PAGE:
Atlas Iron Ltd. wants to divest its share of a uranium prospect to focus on its iron ore expansion plans amid the commodity's plummeting prices in the world marker triggered by China's softening demand.
Iron ore is the key steelmaking ingredient needed to produce steel.
The company likewise cleared it is not in any way troubled to desire the divestment of the Lake Frome uranium project in South Australia.
"We're not a distressed seller in any possible sales but we have discussions underway with potential parties who are predominantly end user or trading groups," Mark Hancock, Atlas Iron executive director, told Dow Jones.
Mr Hancock likewise shrugged off the current scenario in the global iron industry could spell the doom of Australia's iron ore miners and its sector.
"It's still business as usual, we're aiming to produce 12 million tonnes by the end of calendar 2013," Mr Hancock said, noting two projects, the Mt. Dove and Abydos mines in Australia, together will credit for 10 million tonnes yearly. Mt. Webber will subsidise the rest.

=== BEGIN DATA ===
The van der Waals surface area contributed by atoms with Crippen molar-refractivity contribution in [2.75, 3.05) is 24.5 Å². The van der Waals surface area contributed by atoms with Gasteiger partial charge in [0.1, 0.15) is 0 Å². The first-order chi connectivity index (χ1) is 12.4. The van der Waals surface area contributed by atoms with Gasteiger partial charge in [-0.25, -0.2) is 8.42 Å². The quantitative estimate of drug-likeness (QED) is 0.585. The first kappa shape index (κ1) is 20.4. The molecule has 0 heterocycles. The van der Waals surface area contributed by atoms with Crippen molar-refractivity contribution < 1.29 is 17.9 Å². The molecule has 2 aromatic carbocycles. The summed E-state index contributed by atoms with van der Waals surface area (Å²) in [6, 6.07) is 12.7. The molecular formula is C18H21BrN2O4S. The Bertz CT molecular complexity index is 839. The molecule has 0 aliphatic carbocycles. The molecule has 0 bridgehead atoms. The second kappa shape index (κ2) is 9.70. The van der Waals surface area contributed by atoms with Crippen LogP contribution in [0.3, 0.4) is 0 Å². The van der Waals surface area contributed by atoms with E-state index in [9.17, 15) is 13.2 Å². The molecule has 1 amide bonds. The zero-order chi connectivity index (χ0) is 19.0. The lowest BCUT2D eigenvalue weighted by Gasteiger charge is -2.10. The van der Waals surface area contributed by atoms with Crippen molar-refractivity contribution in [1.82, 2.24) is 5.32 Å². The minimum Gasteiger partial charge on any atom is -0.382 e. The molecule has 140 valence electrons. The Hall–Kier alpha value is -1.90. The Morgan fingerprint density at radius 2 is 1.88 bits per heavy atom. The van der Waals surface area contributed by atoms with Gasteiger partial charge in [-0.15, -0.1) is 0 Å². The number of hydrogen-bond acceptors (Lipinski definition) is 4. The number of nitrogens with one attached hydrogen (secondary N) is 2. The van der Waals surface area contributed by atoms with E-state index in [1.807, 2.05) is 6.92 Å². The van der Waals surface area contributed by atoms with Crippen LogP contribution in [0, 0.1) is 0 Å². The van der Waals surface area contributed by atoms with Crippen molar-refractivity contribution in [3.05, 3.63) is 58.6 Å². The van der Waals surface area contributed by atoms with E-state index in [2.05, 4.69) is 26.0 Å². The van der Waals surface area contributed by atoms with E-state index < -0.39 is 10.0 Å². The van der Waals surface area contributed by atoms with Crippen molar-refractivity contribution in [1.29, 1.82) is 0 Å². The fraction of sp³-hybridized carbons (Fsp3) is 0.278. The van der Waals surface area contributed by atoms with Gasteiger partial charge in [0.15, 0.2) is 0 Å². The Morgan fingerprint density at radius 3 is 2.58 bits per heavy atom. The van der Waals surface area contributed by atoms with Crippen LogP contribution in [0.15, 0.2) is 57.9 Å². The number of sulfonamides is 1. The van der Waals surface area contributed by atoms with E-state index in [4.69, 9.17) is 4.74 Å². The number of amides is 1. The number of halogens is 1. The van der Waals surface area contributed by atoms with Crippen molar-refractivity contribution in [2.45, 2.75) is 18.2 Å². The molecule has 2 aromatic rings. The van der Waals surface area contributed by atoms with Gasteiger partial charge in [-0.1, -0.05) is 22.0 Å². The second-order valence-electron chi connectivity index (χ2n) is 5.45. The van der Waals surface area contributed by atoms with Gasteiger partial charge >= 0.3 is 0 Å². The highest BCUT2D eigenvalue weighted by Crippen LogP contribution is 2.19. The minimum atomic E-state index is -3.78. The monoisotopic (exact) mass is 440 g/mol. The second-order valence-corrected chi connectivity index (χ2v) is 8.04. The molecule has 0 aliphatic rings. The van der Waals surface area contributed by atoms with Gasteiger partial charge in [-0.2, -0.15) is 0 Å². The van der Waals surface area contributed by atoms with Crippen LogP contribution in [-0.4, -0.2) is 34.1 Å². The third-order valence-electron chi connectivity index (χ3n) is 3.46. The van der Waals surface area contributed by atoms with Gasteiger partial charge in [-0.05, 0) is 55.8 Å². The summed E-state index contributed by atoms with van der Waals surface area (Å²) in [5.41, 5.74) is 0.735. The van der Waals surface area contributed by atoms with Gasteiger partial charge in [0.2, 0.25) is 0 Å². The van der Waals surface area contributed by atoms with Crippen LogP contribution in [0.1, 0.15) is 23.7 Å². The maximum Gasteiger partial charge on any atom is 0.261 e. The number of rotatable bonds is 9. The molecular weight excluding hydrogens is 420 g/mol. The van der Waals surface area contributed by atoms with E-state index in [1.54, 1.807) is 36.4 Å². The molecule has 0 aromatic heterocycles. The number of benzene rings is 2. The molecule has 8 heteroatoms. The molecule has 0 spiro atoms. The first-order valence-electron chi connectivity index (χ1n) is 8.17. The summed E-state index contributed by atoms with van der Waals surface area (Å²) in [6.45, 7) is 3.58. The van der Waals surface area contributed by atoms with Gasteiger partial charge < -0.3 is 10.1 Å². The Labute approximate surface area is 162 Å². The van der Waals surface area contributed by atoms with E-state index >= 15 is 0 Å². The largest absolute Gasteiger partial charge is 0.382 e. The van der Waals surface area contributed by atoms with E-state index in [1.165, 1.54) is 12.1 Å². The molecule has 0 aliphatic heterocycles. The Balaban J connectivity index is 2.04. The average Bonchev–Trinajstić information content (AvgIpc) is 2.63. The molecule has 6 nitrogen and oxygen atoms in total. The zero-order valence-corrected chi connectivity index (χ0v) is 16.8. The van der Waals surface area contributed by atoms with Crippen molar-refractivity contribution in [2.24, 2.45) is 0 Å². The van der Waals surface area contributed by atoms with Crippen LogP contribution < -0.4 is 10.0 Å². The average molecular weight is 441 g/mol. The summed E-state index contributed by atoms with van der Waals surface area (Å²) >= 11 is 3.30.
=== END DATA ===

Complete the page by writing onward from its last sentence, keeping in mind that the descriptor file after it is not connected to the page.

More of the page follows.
"We'll keep an eye on trends and won't ignore what's going on around us, but we think the current projects we're putting in place still make sense to push on with," the Atlas Iron executive said. Depending on the scenario, Atlas's smaller-scale investments can be sped up or slowed down, he pointed out.
The price of key steelmaking ingredient iron ore fell to US$86.70 a dry metric tonne last week, its lowest since October 2009.
"Any price below $100 feels difficult to me and I expect to see it back above that in the fairly near term," Mr Hancock said. "There hasn't been a Fukushima-type event that makes you think it's going to make it hard for the sector."
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